Advice please!

Discussion in 'New Teachers' started by teach2heart, Apr 30, 2007.

  1. teach2heart

    teach2heart Rookie

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    Apr 30, 2007

    Hello,

    I am a new teacher this year and was teaching in a long-term leave-replacement position. I have resigned from this position recently due to various reasons. To start with I had very little support, no curriculum training, little mentor or new teacher support, and a class with extreme behavior problems where these students were receiving insufficient support related to their behavior plans, etc. with the special services teacher. I could go on, but the primary problem was that I was becoming continuously sick due to burnout and stress. It was very difficult to leave the students at this point in the year (we go until the end of June), however, at this point I needed to take care of my health.

    My question is this: I still want to be a teacher and am not sure how best to continue. I would like to apply for a teaching job for next school year, probably with different school districts. I left the school on good terms, however, can my principal technically be a reference or should I not include this information on my application? I am stuck as what to do next. I have also considered subbing next year. I am looking for advice from anyone who has been in this same situation or knows of anyone who has experienced this. I truly appreciate your advice and suggestions!

    Thank you :)
     
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  3. MsWK

    MsWK Habitué

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    Apr 30, 2007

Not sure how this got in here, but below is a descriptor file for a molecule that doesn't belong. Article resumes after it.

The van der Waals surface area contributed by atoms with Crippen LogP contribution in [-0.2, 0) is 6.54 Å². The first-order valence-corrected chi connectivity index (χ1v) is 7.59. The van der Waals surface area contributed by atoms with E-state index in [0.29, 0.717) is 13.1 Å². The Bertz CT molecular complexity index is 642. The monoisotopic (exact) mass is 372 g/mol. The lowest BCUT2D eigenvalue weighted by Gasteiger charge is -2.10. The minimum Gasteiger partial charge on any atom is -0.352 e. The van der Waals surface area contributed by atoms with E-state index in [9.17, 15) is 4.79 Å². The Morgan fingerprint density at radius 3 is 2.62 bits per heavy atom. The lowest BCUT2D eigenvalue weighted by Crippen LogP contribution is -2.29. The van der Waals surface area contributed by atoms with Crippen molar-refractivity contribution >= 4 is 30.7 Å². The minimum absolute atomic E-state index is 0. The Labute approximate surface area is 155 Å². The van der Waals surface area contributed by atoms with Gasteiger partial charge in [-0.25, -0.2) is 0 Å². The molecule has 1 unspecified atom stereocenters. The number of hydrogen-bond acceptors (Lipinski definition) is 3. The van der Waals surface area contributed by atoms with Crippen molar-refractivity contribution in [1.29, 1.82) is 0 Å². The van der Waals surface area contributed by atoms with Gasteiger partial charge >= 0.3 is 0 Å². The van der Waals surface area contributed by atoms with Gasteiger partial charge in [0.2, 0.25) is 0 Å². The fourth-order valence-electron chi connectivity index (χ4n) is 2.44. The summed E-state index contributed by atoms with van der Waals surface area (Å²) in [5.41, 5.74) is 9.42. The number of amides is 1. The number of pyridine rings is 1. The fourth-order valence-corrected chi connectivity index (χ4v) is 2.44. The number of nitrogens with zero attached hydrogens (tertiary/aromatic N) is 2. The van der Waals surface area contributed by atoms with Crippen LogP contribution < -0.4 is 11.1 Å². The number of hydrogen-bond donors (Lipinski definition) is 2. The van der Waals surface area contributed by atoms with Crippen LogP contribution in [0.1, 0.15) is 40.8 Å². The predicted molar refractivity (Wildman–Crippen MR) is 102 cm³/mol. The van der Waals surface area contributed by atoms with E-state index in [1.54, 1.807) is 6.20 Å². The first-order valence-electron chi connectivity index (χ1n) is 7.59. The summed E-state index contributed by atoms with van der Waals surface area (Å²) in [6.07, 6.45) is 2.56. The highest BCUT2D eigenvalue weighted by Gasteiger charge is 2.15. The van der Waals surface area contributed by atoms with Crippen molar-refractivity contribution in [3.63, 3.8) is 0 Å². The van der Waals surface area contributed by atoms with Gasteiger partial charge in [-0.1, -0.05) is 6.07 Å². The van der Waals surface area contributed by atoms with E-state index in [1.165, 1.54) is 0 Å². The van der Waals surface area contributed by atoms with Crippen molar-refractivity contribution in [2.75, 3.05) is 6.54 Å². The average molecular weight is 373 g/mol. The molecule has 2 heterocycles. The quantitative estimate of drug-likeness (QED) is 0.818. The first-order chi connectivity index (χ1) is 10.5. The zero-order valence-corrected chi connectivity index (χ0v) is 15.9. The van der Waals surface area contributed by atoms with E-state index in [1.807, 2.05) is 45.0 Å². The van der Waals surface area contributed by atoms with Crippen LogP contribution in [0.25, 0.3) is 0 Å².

I'm sorry that you were unable to finish out the year with your class.

    I'll be brutally honest here. What you've described sounds like many, many first years to me. As my husband says, teaching is like Darwin's Theory come alive--either you survive, or you get eaten.

    As a hiring administrator, I feel like I have to tell you--we don't look highly on teachers who leave before the end of the year. If you put this on your resume, my first question will be "Why did you leave" and if you said what you just told us, I would think, "She'll think the same of us, and won't fulfill her committment."

    Teaching is tough--there will be many, many days that you feel "alone" in the classroom. New teacher programs will get cancelled because your mentor is out sick, or someone had a baby, or the kids all have lice, etc., etc., etc. There will always be a challenging child (or children). If you feel lost with curriculum, it's up to you to work on it. Would the situation have been any different if you were fully part of a "team" and not a long-term sub?

    I'm sorry if I sound harsh--I'm trying to be honest & helpful here. It's up to you to put some positive spin on this experience if you want to find a teaching job. It's time for some serious reflection. What would you do differently?
     
  4. teach2heart

    teach2heart Rookie

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    May 1, 2007

    Thank you for your reply, MsWK, I appreciate your insight and advice. I completely understand all of your reasoning behind why my application may not be looked upon highly. I would think the same thing if I were reviewing an application such as mine. I do believe the situation would have been different if I would have truly had a mentor and a team, as well as a clear curriculum. It was not so much that I didn't receive the class training on the curriculum, but that the curriculum is primarily up to the teacher! I also wonder if it may have helped had I been the one to start off the school year with the children. In any case, I wish that I could have made it until the end of the year but what's done is done. My initial thinking is that subbing next year would provide me with the opportunity to prove myself as a teacher, gain experience & confidence, and make important contacts. I feel that I have much to learn and would love this opportunity to see different schools (and districts) as well as grade levels. Teaching is definitely tough but I want to make a difference and put in the effort required to be a positive teacher! Thanks so much for your suggestions. :)
     
  5. MsWK

    MsWK Habitué

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    May 1, 2007

    I'm glad you've taken my post in the way it was intended.